Marcia drove the 20 miles north-northwest from Arles to the ancient city of Nîmes.  We are still in the region of France called the Bouches-du-Rhône.  The word denim (used to make bluejeans) comes from "de Nîmes" (of Nîmes) because it was first made here for the cowboys that worked on the Camargue.  Levi Strauss came here in the 1850s and thought it would make good material for the gold miners so he brought it back to San Francisco.  Jeans started here.  Interesting, huh?

        Nîmes was established by the emperor Augustus as homestead payment to his victorious legions for their defeat of Marc Anthony and Cleopatra, hence Nîmes' coat of arms, the palm tree and chained crocodile - and therefore, being the present day home of Lacoste® with its crocodile logo.  But, Lacoste says they used it because the French tennis star, Rene Lacoste's nickname was the "crocodile" after someone gave him a crocodile leather briefcase and the crowds started calling him this.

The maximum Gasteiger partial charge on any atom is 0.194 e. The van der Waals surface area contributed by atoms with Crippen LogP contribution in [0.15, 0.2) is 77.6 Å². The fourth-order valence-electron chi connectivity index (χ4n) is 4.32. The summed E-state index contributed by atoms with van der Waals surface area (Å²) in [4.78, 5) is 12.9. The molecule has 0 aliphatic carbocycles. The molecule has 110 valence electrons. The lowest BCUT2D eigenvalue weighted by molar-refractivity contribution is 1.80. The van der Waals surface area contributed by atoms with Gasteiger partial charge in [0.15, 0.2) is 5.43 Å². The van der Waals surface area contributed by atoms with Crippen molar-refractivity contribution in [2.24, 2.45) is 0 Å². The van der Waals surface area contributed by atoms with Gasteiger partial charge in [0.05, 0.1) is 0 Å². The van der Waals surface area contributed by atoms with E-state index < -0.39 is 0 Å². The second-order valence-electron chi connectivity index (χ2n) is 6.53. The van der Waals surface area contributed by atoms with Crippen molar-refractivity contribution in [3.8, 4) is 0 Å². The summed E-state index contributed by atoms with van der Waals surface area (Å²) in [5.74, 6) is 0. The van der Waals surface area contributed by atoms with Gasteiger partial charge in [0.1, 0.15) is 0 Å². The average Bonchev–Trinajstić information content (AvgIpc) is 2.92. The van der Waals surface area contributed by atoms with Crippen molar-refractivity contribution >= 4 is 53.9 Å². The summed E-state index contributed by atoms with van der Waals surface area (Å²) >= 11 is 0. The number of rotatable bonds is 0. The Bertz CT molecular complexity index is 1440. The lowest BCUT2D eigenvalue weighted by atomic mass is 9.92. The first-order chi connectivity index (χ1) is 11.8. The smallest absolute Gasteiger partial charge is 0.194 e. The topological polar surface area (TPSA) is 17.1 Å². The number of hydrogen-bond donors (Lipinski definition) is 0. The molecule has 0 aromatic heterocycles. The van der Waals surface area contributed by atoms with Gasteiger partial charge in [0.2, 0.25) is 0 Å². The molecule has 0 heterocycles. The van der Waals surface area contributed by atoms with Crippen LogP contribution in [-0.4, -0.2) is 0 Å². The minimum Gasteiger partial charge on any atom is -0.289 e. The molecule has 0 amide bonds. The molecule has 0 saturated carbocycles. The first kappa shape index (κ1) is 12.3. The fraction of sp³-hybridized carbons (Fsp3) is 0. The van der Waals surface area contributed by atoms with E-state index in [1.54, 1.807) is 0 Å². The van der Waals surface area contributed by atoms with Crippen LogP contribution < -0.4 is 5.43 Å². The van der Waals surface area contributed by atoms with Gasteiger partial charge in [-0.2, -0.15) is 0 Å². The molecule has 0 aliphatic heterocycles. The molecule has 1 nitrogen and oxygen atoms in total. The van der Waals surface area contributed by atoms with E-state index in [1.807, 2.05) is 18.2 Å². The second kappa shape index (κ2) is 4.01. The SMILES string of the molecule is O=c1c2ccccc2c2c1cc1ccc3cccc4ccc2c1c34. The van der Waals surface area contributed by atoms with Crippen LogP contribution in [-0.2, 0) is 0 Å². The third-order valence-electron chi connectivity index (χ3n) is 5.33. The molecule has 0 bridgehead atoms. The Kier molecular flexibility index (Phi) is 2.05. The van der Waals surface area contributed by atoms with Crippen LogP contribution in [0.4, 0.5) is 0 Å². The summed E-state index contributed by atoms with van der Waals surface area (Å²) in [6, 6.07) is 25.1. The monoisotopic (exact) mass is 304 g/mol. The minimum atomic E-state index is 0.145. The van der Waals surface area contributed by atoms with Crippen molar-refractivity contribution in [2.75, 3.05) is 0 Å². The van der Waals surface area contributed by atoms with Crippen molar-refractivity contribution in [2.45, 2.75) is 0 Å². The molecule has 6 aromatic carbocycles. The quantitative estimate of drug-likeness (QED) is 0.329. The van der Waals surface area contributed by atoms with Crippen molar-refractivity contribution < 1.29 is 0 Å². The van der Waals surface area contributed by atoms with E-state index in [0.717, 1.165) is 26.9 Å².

At 6:15, after circling the central park several times, we checked into the Novatel Atria Nîmes Centre #415, [5 Blvd Prague, +33-(0)4-66-76-5656].  The order of quality for the Accor Hotel group in descending order of quality is Sofitel, Mercure, Novatel, ETap, Ibis, Red Roof, Motel 6 and Formula 1.  This was our first stay in a Novatel.

    

        Nicola, the man at the desk, couldn't find our reservation.  After a long period of research he discovered we were booked as Mr. Kenneth not Mr. Hoffer.  This has never happened before in any country we have visited.  I guess the word Kenneth is as foreign as the word Hoffer to the French.  From now I will make sure that this doesn't happen again.  A thing to be careful of when making reservations.  Our room was fairly spacious if not over-elegant.

   

        After unloading and unpacking, at 6:30 I went down to the lounge and worked on maps and the itinerary while Marcia got ready.  Since we are back to an Accor Hotel, at 7:00 she joined me for our free glasses of champagne in the lounge area before heading out.